Next, we continue adding centers to our field test. Ultimately, we like to have at least 15 centers test a product for several months. We try to cover as many different variables as possible by using centers all over the country. By testing on different lane surfaces, pinsetters, ball returns, and so forth, we can determine if the conditioner will be a good fit for different combinations and in different environments.

While the product is in field testing, we continue collecting data in lab testing. We send samples to partner labs for analytical testing like flash point and fire point testing. These tests allow us to determine proper packaging and shipping requirements. We also submit a sample to USBC for approval. In order to gain USBC approval, a lane conditioner must meet the required specifications for viscosity and UV content.

As we continue with field testing, we keep notes on pattern adjustments made by each center. This helps us learn what works; and, more importantly, what doesn’t; with patterns on different surfaces. We use this information once a product is released to the market so that we can give our customers educated adjustments for their patterns when they switch. What that means is you can switch with a little less trial and error and a few less irate bowlers.
Just before we release a product to market, we build all of our marketing and sales materials. We use information we gathered from our field testers and data we collected during our various phases of testing. We conduct in-house training for our Techs, Customer Service, and Sales staff. And, we start making batches in preparation for sample kits. Our goal is to release the conditioner to the market in the summer so that your center has time to try it and fine tune your pattern before your fall leagues start again.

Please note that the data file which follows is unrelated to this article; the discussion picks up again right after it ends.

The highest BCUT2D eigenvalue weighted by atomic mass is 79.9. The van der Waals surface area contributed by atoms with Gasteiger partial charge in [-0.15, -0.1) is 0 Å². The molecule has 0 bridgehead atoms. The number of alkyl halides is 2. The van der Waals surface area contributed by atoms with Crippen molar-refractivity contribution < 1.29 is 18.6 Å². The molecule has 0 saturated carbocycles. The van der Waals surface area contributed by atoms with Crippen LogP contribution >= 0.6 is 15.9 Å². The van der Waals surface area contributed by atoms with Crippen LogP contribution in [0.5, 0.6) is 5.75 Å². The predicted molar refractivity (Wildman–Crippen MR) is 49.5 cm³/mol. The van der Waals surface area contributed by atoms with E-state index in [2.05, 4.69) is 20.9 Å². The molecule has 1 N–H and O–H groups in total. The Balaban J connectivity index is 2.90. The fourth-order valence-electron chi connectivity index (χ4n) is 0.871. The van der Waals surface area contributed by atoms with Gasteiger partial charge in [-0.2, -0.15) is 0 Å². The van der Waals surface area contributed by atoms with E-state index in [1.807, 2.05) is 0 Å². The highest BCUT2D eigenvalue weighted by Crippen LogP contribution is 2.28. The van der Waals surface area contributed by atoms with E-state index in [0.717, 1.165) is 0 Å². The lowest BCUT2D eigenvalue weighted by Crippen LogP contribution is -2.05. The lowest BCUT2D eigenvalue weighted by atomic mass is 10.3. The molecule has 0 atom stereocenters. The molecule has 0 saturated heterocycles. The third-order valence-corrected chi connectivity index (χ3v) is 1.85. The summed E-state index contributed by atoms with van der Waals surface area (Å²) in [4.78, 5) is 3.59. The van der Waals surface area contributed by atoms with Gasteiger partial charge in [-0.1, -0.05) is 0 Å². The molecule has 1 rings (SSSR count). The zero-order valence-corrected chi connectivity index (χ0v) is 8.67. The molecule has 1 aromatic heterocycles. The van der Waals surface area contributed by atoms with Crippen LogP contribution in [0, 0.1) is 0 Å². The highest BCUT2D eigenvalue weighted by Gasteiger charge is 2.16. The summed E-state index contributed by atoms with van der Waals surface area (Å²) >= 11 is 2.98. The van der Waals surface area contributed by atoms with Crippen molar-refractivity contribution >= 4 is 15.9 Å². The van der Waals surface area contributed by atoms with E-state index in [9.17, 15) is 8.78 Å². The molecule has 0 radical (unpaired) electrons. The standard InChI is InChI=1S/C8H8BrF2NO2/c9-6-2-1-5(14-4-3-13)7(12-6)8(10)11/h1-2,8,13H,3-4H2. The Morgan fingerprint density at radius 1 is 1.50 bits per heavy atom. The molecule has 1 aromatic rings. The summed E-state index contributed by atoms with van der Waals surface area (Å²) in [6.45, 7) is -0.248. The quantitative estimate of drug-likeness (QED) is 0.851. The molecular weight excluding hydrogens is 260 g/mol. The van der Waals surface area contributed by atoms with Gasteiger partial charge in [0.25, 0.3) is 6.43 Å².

Now, all this may sound glamorous, but many of our test centers would likely tell you that testing isn’t always rainbows and butterflies. It can get ugly and you certainly have to be willing to make your bowlers angry. When we send a center a new product, we request that the center try the product without making any changes to their normal procedures and pattern. So, if a center had been using a conditioner that was characteristically hookier, and we asked them to use a conditioner that is slicker, the bowlers would see something different than what they’re used to seeing. And, if scores go down, it could make for some pretty angry customers. Test centers can’t be reactive to that though. We need centers who can give us quality feedback and that are willing to make the adjustments we suggest based on their feedback. We need centers that will work with us as we work through issues and try to improve the situation. It can take some time to fine tune the adjustments and we need centers that are not going to throw in the towel while we work through the chaos. The rainbows and butterflies come when we get the right adjustments and scores go up and bowlers comment about not moving as much during a league session. Being a test center can be as frustrating as it can be rewarding. 

We do our best to create products that solve a problem or fill a need in the industry. The process takes a lot of time and it involves a lot of people. If we didn’t have customers to give us valuable feedback and we didn’t have test centers we could trust to help us during the development process, we wouldn’t be able to create solid products. We count on our customers to tell us what they think and even what they need as we continue to create products to improve the bowling experience.

If you’ve made it this far and still think being a Kegel test center sounds pretty darn awesome, you can reach out to our Kegel team to see if you qualify. You can also fill out our Test Center Information Form so we can gather all of your center specifics.